Pretty Boy Floyd ends his 21-month hiatus from the sport tonight, as he takes on Juan Manuel Marquez at the MGM Grand in Las Vegas but in terms of contrversy and, well, arrogance, it's been a typical Floyd week.
You'll remember that in the lead-up to his last fight, against Ricky Hatton in December 2007, Mayweather was brash and plain rude and despite a long absence from the sport, he's not changed his ways.
See what you make of these comments that he made this week:
"If you're rich, you're a rich n-----. If you're poor, you're a poor n-----. At the end of the day, they still look at me as a n-----."
"But I wouldn't change my life for nothing in the world. There's nothing like being young, black and rich. But there are certain things you think about. If Floyd Mayweather was white, I'd be the biggest athlete in America. The biggest, the biggest. I know that for a fact."
A fact? Ha.
The truth is that Mayweather isn't even the biggest star in his own sport, nor does he deserve to be. Sure, he fought in the biggest grossing fight in history against Oscar De La Hoya but it was the Golden Boy that really attracted the cash for that fight. And while the hype surrounding Mayweather's clash with Hatton was unequalled (in my opinion) in this part of the world, the truth is that we were sucked in by the genial Mancunian and not Money Mayweather.
While race may be an issue for some people, it never has been for me and I don't believe that it is for most boxing fans. We've loved fighters like Muhammad Ali, Marvin Hagler and Sugar Ray Leonard. We gravitate towards great personalities, fighters who give us brilliant fights and fighters who go up against the best in the world. Floyd does none of this. As I've said already he's rude and any drama in his fights have been provided by the opponents, such as Hatton or Zab Judah.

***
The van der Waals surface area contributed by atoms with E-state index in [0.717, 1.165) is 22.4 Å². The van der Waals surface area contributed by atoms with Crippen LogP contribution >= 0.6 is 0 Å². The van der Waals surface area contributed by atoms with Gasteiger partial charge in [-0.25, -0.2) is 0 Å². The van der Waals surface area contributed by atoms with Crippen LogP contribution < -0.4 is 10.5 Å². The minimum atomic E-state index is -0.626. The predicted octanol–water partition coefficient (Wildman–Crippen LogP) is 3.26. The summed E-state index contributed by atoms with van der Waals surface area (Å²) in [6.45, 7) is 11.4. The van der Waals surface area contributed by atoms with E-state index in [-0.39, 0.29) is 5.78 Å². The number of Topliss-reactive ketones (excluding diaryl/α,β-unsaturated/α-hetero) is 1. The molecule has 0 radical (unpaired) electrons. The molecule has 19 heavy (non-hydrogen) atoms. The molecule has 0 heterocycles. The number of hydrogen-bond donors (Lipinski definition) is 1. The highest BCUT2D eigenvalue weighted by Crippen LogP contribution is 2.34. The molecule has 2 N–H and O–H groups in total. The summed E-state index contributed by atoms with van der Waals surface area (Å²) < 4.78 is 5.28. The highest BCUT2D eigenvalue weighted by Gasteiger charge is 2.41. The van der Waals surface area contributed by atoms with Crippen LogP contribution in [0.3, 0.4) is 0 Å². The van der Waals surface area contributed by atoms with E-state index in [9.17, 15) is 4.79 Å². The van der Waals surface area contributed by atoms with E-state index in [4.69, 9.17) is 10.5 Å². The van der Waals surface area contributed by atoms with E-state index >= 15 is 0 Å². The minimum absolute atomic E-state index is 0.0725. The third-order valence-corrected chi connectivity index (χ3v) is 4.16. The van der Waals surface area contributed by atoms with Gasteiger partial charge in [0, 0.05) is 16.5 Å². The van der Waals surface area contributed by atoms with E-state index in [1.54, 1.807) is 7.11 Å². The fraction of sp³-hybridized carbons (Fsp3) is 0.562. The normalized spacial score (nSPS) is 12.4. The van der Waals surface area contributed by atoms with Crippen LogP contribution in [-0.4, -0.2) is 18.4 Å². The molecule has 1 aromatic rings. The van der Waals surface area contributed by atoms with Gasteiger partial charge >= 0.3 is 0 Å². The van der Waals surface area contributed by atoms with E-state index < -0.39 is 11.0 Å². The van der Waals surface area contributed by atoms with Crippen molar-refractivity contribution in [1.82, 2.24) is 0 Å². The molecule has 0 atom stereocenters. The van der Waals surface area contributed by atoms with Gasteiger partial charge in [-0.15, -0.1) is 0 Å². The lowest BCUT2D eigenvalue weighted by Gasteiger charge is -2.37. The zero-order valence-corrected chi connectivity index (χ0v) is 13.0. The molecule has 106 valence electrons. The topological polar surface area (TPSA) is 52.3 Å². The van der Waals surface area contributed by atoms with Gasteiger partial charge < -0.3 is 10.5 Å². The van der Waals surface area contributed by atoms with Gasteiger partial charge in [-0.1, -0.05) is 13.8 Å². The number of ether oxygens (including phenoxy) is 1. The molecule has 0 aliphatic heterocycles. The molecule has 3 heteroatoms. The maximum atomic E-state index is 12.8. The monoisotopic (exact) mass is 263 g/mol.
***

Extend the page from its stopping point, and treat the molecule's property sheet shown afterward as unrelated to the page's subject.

The real issue for me however, for the self-proclaimed 'would-be-greatest-athlete-in-the-world', is that he doesn't fight the best. Ever. Hatton - a B-Level fighter with an A+ fanbase. Judah - average. De La Hoya, Gatti, Sharmba Mitchell - washed up, one and all. For someone who has reigned in the 130lb - 145lb region for the past decade, the names of people like Miguel Cotto, Antonio Margarito, Shane Mosley (arguably) and Manny Pacquiao are all notbale absentees from his CV. Indeed, Pacquaio is a the antithesis to Mayweather. Where Money's avoided fighters, Manny has taken on all-comers...except Floyd. He's also a modest and charitable man, while he's also given us plenty of action in the squared-circle. They are direct opposites and the comparison is not good for Money. The mere claim that he could in any way be a bigger athlete than the likes of Tiger Woods, LeBron James, Kobe Bryant or any one of about fifty athletes in various sports is laughable.
Money is an ironic nickname for Floyd. As outlined by Kevin Mitchell, he's facing a stack of unpaid bills and pretty poor ticket sales for tonight's clash. Mayweather's 2007 may have been the most profitable year for any boxer in the sport's history, but it looks like all that money burned a really large hole in his pocket. Another bill's been added to the list after Floyd weighed in over the limit for the fight yesterday, a mistake that will cost him $600,000. To pay these bills, he needs the fans on boards, but I'm willing to bet his pay-per-view sales tonight won't be overly impressive because, as I've said, he just doesn't attract fans of the sport. I'll tune in, but I'm not expecting a classic.